I joined the Navy on 10th Oct 1942, arriving at HMS Collingwood with my gas mask in its cardboard box. There were 5000 of us there and because of my background I was made what was called a Class Leader, in charge of a class or hut, about 30 of us. I had learnt a bit of jujitsu at Eton. That came in handy. There were four of us who were aspiring to become officers, who joined at the same time and took charge of adjoining huts and all went off to the same ship together. One of whom was Derek Mond. More of him later.

While at Collingwood the Bishop of Portsmouth was very kind. He and Mrs Anderson used to invite young sailors to their house for tea and baths. This happened several times. He later became Bishop of Salisbury and in 1962 he married us. It was a case where I thought he was my friend, but my new father-in-law had known him for a lifetime.

My father was still MP and a friend of the Captain. On one occasion he paid a visit to Collingwood and stayed with Captain O’Leary. At Divisions next morning he was there with the top brass on the dais for Church Parade. As Class Leader I had to stand in front of my Class. I could hear the mutterings behind me. “Who is that old …” and so on. In a way my father looked a bit like Molotov as he had been in London and was wearing a black Homburg hat. Later that morning we returned to our huts to write our Sunday letters home. I was called “Leader” by the rest of the hut. There would be a shout. “Leader. How do you spell Molotov?” One question was “How do you spell Popovsky?” At 11.30am we had Sunday dinner. Roast beef with Yorkshire pudding, plum duff and seconds. After that at 12.30pm  Julian Mond and I were off to lunch at the Golden Lion in Fareham with my father, We had all there was to offer once again. They kept us on the run all day and we were hungry!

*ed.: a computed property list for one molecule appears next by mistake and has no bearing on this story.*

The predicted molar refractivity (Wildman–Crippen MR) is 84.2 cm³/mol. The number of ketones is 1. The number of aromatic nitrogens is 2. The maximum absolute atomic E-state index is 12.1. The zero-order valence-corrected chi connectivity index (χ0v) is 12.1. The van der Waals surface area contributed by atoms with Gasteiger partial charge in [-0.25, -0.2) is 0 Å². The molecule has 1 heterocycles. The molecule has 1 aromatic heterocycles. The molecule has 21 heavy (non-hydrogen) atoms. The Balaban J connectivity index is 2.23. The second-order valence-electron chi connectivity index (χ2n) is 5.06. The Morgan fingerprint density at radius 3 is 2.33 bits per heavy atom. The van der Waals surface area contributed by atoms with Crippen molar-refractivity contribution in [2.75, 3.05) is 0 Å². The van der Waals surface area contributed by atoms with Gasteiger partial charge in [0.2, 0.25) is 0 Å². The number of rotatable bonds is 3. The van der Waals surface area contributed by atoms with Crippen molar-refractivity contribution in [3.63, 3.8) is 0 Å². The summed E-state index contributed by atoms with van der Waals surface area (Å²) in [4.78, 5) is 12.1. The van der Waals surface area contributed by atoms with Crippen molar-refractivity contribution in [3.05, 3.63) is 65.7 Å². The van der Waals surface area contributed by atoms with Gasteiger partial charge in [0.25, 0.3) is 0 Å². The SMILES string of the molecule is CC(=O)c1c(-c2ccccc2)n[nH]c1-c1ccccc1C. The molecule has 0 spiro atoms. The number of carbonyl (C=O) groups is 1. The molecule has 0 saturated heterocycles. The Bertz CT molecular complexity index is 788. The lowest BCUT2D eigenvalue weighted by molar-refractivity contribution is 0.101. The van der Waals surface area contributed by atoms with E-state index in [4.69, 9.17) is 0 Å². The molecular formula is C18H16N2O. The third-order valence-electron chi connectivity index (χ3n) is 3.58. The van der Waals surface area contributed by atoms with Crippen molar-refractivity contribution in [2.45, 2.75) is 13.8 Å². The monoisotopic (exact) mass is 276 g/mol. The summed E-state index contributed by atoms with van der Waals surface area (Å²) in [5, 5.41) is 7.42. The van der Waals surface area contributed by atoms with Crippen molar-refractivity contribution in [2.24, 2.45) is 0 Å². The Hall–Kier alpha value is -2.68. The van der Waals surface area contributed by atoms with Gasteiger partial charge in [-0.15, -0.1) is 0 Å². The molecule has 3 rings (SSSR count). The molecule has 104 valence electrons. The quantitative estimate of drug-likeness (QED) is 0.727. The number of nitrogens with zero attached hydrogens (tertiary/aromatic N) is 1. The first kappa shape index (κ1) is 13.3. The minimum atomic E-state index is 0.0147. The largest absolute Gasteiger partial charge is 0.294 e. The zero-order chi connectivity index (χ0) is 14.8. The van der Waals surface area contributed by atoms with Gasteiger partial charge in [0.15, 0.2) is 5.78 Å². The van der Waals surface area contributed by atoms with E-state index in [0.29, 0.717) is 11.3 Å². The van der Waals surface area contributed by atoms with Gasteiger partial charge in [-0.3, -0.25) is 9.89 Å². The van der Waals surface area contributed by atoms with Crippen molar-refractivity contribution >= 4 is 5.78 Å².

Julian Mond had also been at Eton with me. He was the son of the first Lord Melchet, the then owner of ICI and two years older. He was a brilliant brain and was researching into explosives for his father’s firm. He gave that up as he wanted to be in uniform and not in a reserved occupation. Sadly he was killed in a flying accident when going home on leave.

Then to my first ship. A hunt class destroyer, HMS Atherston. Immediately after joining we went to sea. A short trip but long enough to be seasick! It was from Harwich to Chatham for a boiler clean. That gave us three days in dock and a chance to nip up to London. The four of us set out by steam train. We had a night on the town and then required a bed. We were in uniform of course. Bell bottomed trousers and the little round hat. We required somewhere to stay the night. Derek said we were to stay at Claridges, close to where his parents lived in a big house in Grosvenor Square. By this time it was two in the morning. We swept through the main door of Claridges, Derek  produced from his bell bottoms a crinkly white five pound note which he slipped into the hand of the night porter.  We were given a suite on the top floor, but had to catch the 5.30am train to be back on board by 0700!

Then off to Gibraltar which took five days of seasickness! On to Oran, then finally to Bone where I had a respite from seasickness! We had been escorting a convoy to Alexander’s Eigth Army.

After a few months convoying supplies along the North African coast it was time for the four of us, who had all joined together, to go for officer training. Then to a ship in Scapa  Flow. A Colony Class Cruiser called Jamaica. Fourteen months followed on Russian Convoys. I had the experience of being part of the last naval battle with Battleships when the Scharnhorst was sunk. A very interesting day.